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Teaching My Baby to Read Salutes Pacific Northwest Writers

The book version of Bella's truck is on the left, the movie version is on the right.

The book version of Bella’s truck is on the left, the movie version is on the right.

I am very excited to announce my 2012 Salute to Pacific Northwest Writers which will run from Sunday, September 30th, to Saturday, October 6th.

As a mom it can be hard to find time to read books. Sometimes reading two pages in a row without being interrupted feels like trying to climb Mt. Rainer! But sharing the journey of other families through literature can also be inspiring.

Here are some of the books and authors you can look forward to hearing more about:

On Sunday, September 30th I’m kicking off this salute with a review of One Bite at a Time: 52 Projects for Making Life Simpler. This book is by Oregon mom and blogger Tsh Oxenreider. You are probably already familiar with Tsh because she is the creator of Simple Mom.

On Monday, October 1st I will be blogging about Crow Planet, by Seattle urban naturalist Lyanda Lynn Haupt.  I’m also excited to review the debut middle grade novel Pickle: The (Formerly) Anonymous Prank Club of Fountain Point Middle School, by Seattle author Kim Baker.

On Tuesday, October 2nd I will share some of my favorite books by Portland author Ann Cameron, and Bainbridge Island author Suzanne Selfors.

On Wednesday, October 3rd check out my HearldNet blog “I Brake for Moms” for a review of the fabulous YA novel Running for My Life by Ann Gonzalez.  Right here on Teaching My Baby to Read I’ll be reviewing two picture books from Lindsey Craig.

On Thursday, October 4th I’ll blog about Who in This Room: The Realities of Cancer, Fish, and Demolition by Seattle author Katherine Malmo.

On Friday, October 5th I’ll write about one of my all-time favorite picture books: Goodnight, Garden Gnome by Jamichael Henterly.

On Saturday, October 6th I’ll share reviews about some of the many children’s books by Tacoma author Kathryn O. Galbraith.

P.S. If you have a Pacific Northwest author you think is worth me considering, please tell me about it in the comment section below.

For the Sandwich Generation

Today was a very deep day.

First, my children and I visited an elderly relative who lives in Merrill Gardens. Every time I have visited Merrill Gardens I have been highly impressed by the cleanliness and care the residents receive there. But then I came home and read Special Exits and started worrying.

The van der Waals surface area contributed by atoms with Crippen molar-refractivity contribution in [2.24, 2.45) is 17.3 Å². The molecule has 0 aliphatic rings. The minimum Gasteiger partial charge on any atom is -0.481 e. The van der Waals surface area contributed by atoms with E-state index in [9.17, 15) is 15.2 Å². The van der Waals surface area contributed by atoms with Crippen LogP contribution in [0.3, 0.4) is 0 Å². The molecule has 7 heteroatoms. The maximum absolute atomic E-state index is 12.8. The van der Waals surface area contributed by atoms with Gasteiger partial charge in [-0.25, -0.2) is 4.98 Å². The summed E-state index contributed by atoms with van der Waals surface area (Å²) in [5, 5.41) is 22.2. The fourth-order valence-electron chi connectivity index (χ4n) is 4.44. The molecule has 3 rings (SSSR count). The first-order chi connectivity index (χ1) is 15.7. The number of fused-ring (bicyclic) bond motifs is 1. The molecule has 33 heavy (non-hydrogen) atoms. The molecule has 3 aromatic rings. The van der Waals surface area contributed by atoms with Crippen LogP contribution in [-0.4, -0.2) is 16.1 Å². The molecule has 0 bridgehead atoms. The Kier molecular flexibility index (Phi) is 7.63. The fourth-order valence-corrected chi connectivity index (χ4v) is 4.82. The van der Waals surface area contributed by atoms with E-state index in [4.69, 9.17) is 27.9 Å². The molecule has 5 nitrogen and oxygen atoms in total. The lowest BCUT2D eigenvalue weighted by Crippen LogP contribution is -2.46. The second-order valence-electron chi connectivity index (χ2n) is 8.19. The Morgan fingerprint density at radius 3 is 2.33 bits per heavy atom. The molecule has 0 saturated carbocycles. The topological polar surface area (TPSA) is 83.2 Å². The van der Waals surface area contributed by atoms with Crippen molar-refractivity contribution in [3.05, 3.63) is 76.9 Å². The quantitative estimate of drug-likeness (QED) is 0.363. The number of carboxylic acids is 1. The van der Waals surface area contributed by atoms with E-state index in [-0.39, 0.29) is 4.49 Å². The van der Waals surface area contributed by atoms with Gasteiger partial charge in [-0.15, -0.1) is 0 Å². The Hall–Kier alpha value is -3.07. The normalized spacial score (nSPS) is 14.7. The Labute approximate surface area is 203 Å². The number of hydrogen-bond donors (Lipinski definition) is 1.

Joyce Farmer’s Graphic memoir made me almost sick to my stomach. (But I mean that as a compliment.) It deals with ageing, elder abuse, care of the dying, and dignity in death. The realism in this book is gut wrenching. At the same time, there is a small thread of comfort, as if you are talking to a friend.

Farmer sets the book in the early 1990s, around the time of the Rodney King riots. Twenty years ago means this is a setting before people had ready access to the internet. I can only hope that Google, YouTube, and Facebook are making a small difference in the care people receive in convalescent hospitals today. If one of my loved ones received a bed sore down to the bone, I would make sure that the entire universe knew about it.

I hope that writing this memoir helped give Ms. Farmer some healing in regards to her parents’ last four years. I was crying right along with her, because the pain was so real.

By pure coincidence however, I had also checked out a picture book from the library for my kids on the same subject!

Getting to Know Ruben Plotnic by Roz Rosenbluth is about how a young boy feels having his Grandmother Rosie live with his family at home, even though she is dealing with severe dementia. This story had a much happier ending, even though illustrator Maurie J. Manning did an amazing job painting visible pain on the parents’ faces. My three year old may not have noticed, but I did.

After reading both books in the same day I was really shaken. (Enough so that it seemed worthy of a blog post.) There are a lot of childhood memories floating around in my mind right now that I won’t share. But I would like both authors to know that I think their work is brilliant.

Jackson the Iron-Willed Commander

Get ready, because I am going to make all of my Tennessee ancestors roll in their graves. My opinions about Jackson The Iron-Willed Commander by Paul Vickery, which I received a free copy of from Booksneeze, would probably make most Tennessee folks upset.

The book itself is well written and informative. It follows a quick pace but still manages to educate. It is part of a series of books called “The Generals”, of which I have also read the volumes on Sherman and Pershing. So far, the whole series seems to be really dependable in terms of quality and educational value. They also are great books to give your father-in-law for Christmas, so keep that in mind if Grandpa is hard to shop for!